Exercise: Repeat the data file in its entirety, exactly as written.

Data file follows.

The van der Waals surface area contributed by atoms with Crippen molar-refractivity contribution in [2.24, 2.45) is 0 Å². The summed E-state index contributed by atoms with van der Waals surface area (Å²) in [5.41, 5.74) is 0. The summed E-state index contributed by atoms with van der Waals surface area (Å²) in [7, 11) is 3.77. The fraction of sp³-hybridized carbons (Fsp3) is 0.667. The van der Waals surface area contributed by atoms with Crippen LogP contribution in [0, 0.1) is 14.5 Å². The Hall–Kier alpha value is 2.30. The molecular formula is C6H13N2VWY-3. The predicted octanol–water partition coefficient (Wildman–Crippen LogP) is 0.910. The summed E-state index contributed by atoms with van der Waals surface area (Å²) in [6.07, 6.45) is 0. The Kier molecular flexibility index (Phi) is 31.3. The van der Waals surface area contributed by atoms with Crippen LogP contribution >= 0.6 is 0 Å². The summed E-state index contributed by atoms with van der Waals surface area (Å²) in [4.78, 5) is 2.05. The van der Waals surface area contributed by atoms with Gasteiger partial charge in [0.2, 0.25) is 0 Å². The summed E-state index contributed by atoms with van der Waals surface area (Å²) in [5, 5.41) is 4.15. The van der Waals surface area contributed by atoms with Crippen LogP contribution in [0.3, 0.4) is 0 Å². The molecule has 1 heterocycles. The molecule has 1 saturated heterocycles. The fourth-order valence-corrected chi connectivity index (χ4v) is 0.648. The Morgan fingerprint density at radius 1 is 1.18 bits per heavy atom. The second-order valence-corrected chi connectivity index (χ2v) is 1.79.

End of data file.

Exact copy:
The van der Waals surface area contributed by atoms with Crippen molar-refractivity contribution in [2.24, 2.45) is 0 Å². The summed E-state index contributed by atoms with van der Waals surface area (Å²) in [5.41, 5.74) is 0. The summed E-state index contributed by atoms with van der Waals surface area (Å²) in [7, 11) is 3.77. The fraction of sp³-hybridized carbons (Fsp3) is 0.667. The van der Waals surface area contributed by atoms with Crippen LogP contribution in [0, 0.1) is 14.5 Å². The Hall–Kier alpha value is 2.30. The molecular formula is C6H13N2VWY-3. The predicted octanol–water partition coefficient (Wildman–Crippen LogP) is 0.910. The summed E-state index contributed by atoms with van der Waals surface area (Å²) in [6.07, 6.45) is 0. The Kier molecular flexibility index (Phi) is 31.3. The van der Waals surface area contributed by atoms with Crippen LogP contribution >= 0.6 is 0 Å². The summed E-state index contributed by atoms with van der Waals surface area (Å²) in [4.78, 5) is 2.05. The van der Waals surface area contributed by atoms with Gasteiger partial charge in [0.2, 0.25) is 0 Å². The summed E-state index contributed by atoms with van der Waals surface area (Å²) in [5, 5.41) is 4.15. The van der Waals surface area contributed by atoms with Crippen LogP contribution in [0.3, 0.4) is 0 Å². The molecule has 1 heterocycles. The molecule has 1 saturated heterocycles. The fourth-order valence-corrected chi connectivity index (χ4v) is 0.648. The Morgan fingerprint density at radius 1 is 1.18 bits per heavy atom. The second-order valence-corrected chi connectivity index (χ2v) is 1.79.